Nortel Settles Class Action For $2.5B
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Accounting scandals can be very costly. That would seem to be an obvious lesson in recent years, a settlement reached today by Nortel Networks helps to further underscore that point.
Today, Nortel announced a deal to settle a class-action lawsuit relating to its 2004 accounting scandal. The cost? A cool $2.5 billion.
According to the terms of the settlement, Nortel will shell out $575 million in cash and issue common share accounting for 14.5 percent of the company's current equity, some 628,667,750 of its common shares.
The deal also allows Nortel to contribute up to one-half the amount of any recovery resulting from the related ongoing litigation against Nortel's former executive teams that lost their jobs over the accounting scandal in 2004.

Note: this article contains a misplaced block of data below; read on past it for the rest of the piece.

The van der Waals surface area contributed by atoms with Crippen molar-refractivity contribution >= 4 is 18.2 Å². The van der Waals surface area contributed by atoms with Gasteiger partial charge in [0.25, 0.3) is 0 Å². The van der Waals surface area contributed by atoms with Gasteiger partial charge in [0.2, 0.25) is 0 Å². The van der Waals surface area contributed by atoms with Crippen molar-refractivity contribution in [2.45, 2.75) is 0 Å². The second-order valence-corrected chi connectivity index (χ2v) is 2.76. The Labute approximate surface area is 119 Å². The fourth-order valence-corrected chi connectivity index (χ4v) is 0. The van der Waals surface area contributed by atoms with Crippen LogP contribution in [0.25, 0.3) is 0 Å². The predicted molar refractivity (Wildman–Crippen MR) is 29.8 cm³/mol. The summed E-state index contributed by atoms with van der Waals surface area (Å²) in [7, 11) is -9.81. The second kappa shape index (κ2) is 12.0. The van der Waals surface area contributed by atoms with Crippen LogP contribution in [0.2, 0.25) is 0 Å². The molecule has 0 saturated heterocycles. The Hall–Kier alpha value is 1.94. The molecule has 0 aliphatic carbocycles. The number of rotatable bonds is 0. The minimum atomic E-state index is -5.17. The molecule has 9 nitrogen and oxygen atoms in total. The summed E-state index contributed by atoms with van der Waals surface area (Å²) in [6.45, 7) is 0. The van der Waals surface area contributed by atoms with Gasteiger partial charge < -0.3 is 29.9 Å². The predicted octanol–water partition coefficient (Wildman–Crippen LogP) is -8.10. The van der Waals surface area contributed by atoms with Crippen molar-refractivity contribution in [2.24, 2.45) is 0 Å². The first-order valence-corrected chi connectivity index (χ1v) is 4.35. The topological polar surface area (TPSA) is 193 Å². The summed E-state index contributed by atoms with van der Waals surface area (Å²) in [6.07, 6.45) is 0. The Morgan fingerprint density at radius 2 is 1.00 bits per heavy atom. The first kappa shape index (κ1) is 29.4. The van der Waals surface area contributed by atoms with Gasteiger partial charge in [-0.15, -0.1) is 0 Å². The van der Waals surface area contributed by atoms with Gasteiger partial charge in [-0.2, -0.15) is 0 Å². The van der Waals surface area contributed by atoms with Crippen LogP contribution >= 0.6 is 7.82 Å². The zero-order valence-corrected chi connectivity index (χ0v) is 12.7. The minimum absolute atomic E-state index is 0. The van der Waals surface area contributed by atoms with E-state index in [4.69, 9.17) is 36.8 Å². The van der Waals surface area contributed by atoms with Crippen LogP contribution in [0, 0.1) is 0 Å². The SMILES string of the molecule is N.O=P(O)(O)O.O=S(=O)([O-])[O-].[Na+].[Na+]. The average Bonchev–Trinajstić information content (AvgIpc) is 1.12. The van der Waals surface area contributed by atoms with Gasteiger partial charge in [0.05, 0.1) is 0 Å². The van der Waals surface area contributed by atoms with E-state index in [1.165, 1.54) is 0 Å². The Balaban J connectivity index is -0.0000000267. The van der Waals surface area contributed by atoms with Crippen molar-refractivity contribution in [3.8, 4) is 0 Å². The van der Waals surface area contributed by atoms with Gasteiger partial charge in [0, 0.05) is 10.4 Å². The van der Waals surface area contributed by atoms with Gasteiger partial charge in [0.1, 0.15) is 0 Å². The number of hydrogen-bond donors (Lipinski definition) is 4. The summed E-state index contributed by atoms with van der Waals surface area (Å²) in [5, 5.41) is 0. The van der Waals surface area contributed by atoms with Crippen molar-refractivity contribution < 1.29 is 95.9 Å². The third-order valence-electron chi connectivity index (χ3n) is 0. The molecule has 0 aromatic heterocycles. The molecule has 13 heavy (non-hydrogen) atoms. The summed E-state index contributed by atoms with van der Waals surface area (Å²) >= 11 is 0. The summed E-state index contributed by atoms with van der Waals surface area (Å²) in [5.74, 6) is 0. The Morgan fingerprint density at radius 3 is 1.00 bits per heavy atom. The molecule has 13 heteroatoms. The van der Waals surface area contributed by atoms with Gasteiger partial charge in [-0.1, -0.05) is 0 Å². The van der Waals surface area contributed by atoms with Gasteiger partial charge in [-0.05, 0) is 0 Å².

In a statement, Mike Zafirovski, Nortel's president and CEO, said that the resolution of the accounting issues will help Nortel focus on its business transformation and its customers.
"Today's agreement in principle is an important milestone for Nortel," said Zafirovski. "We continue to work vigorously on the implementation of our remediation plan and addressing our outstanding regulatory matters.
"We remain fully committed to rebuilding value for the benefit of all stakeholders."
Nortel has been in a tailspin since the accounting scandal first broke in 2004, first losing its then CEO Frank Dunn in 2004, and dogging his immediate successor Bill Owens over the length of his short tenure.
Nortel's own shareholders lashed out at the company's 2005 annual meeting over the accounting meeting that leveled harsh criticism against the Canadian Telecom giant's executive team.